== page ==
... with its clustered apses and great length and loftiness, and restored facade, would be the show of any English town. The Lillois scarcely appreciate it, as a few years ago they ordered a brand-new one from 'Messrs. Clutton and Burgess, of London,' not yet complete, and not very striking in its modern effects and decorations. These vast old churches of the fourth or fifth class are always imposing from their size and pretensions and elaborateness of work, and are found in France and Belgium almost by the hundred. And so I wander ...
— A Day's Tour • Percy Fitzgerald

... termed "The New Renaissance," has produced many excellent results, and several well-known architects and designers in the foremost rank of art, amongst whom the late Mr. Street, R.A.; Messrs. Norman Shaw, R.A.; Waterhouse, R.A.; Alma Tadema, R.A.; T. G. Jackson, A.R.A.; W. Burgess, Thomas Cutler, E. W. Godwin, S. Webb, and many others, have devoted a considerable amount of attention ...
— Illustrated History of Furniture - From the Earliest to the Present Time • Frederick Litchfield

... occasion to observe this particularly in a visit which we paid to a quarry, whence several men were cutting stone for the new edifice; who all paused from their labor to have a pleasant "crack wi' the laird." One of them was a burgess of Selkirk, with whom Scott had ...
— Abbotsford and Newstead Abbey • Washington Irving

... of the department of sociology at the University of Kansas, and incidentally a sort of city doctor, was the first "physician" consulted. He called his assistant, Prof. B.W. Burgess, and Rev. William A. Powell in consultation, and about one hundred and fifty club women were taken into the case. Then they got busy. That was April 1. This month they completed the examination, set up an exhibit to illustrate what they had to report, and ...
— How To Write Special Feature Articles • Willard Grosvenor Bleyer

... scorn to crush three men who (save the burgess, perhaps) will not lie to save their forfeit necks, while fifteen thousand men are in the field to maintain the like with their swords. I will measure myself with the armed ones first, then I may deal with knight, mayor, and friar. Till ...
— The House of Walderne - A Tale of the Cloister and the Forest in the Days of the Barons' Wars • A. D. Crake

... presented nothing remarkable, and I met on the road nothing worthy of being recorded. On arriving at Lampeter I took a slight refreshment at the inn, and then went to see the college which stands a little way to the north of the town. It was founded by Bishop Burgess in the year 1820, for the education of youths intended for the ministry of the Church of England. It is a neat quadrate edifice with a courtyard in which stands a large stone basin. From the courtyard you enter ...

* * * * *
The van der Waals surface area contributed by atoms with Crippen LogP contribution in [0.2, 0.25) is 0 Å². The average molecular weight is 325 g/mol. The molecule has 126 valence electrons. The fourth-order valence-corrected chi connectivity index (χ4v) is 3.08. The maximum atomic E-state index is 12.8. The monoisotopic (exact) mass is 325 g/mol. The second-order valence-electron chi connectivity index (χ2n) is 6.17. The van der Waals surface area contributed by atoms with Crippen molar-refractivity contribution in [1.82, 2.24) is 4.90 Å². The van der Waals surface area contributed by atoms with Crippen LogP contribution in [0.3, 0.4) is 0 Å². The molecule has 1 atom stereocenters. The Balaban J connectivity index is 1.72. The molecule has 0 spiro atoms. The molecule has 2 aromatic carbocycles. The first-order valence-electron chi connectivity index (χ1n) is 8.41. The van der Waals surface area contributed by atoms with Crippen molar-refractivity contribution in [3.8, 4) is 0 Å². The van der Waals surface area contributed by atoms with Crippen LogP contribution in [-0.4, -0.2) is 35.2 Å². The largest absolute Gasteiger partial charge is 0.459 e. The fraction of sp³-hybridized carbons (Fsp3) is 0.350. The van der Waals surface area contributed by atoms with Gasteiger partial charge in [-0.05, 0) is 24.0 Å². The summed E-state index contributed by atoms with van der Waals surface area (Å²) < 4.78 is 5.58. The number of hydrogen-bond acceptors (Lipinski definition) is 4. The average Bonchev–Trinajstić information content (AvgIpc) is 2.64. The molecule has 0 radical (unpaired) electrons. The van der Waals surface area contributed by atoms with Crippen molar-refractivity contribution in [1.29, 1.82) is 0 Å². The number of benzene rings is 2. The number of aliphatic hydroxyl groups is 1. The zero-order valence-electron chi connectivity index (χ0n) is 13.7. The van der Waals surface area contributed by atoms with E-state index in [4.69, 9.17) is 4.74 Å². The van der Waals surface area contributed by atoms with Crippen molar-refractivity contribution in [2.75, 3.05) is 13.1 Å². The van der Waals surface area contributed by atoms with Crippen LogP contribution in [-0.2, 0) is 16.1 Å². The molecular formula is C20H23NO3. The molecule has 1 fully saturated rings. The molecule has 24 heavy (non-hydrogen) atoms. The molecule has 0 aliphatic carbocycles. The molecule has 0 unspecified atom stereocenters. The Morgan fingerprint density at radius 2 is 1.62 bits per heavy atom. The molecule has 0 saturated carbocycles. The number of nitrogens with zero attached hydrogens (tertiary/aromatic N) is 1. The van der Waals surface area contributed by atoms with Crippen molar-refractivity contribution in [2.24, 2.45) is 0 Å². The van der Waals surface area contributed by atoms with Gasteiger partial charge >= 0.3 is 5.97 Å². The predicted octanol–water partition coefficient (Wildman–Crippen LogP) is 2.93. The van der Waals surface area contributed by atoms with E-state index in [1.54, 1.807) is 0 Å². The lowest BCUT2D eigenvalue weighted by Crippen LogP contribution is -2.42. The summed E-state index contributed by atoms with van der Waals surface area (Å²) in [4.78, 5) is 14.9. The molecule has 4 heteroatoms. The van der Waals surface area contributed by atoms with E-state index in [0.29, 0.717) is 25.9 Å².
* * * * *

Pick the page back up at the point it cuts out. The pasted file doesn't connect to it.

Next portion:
— Wild Wales - Its People, Language and Scenery • George Borrow

... Road to near the White Oak Road, with a view of getting across the latter; but, finding the enemy strong in his front and extending beyond his left, was directed to hold on where he was, and fortify. General Humphreys drove the enemy from his front into his main line on the Hatcher, near Burgess's Mills. Generals Ord, Wright, and Parke made examinations in their fronts to determine the feasibility of an assault on the enemy's lines. The two latter reported favorably. The enemy confronting us as he did, at every ...
— Personal Memoirs of U. S. Grant, Complete • Ulysses S. Grant

... not I? I had an art, in which I have done things well—as well as some—better perhaps than others; and now it is closed against me. I must go about the country gathering coppers and singing nonsense. Do you think I regret my life? Do you think I would rather be a fat burgess, like a calf? Not I! I have had moments when I have been applauded on the boards: I think nothing of that; but I have known in my own mind sometimes, when I had not a clap from the whole house, that ...
— The Works of Robert Louis Stevenson - Swanston Edition - Vol. 1 (of 25) • Robert Louis Stevenson

... its form and in its consequences, it had a very material influence upon the general constitution of the realm. * *The main-spring of the machinery of remedial justice existed in the franchise of the lower and lowest orders of the political hierarchy. Without the suffrage of the yeoman, the burgess, and the churl, the sovereign could not exercise the most important and most essential function of royalty; from them he received the power of life and death; he could not wield the sword of justice until the humblest of his subjects placed the weapon ...
— An Essay on the Trial By Jury • Lysander Spooner

... became tired trying to think, he made the tour again in a stupid sort of way, then rang for his servant, Burgess, and started mechanically about ...
— Ailsa Paige • Robert W. Chambers

... and let her manage him as she would. And whether it was the influence of this hidden action and reaction between their minds, or of the perfumed June day breathing on them from the pines, or of the giant splendour of Mount Burgess, rising sheer in front of them out of the dark avenue of the forest, cannot be told; but, at least, they became more intimate than they had yet been, more deeply interesting each to the other. In his thoughts and ideals she ...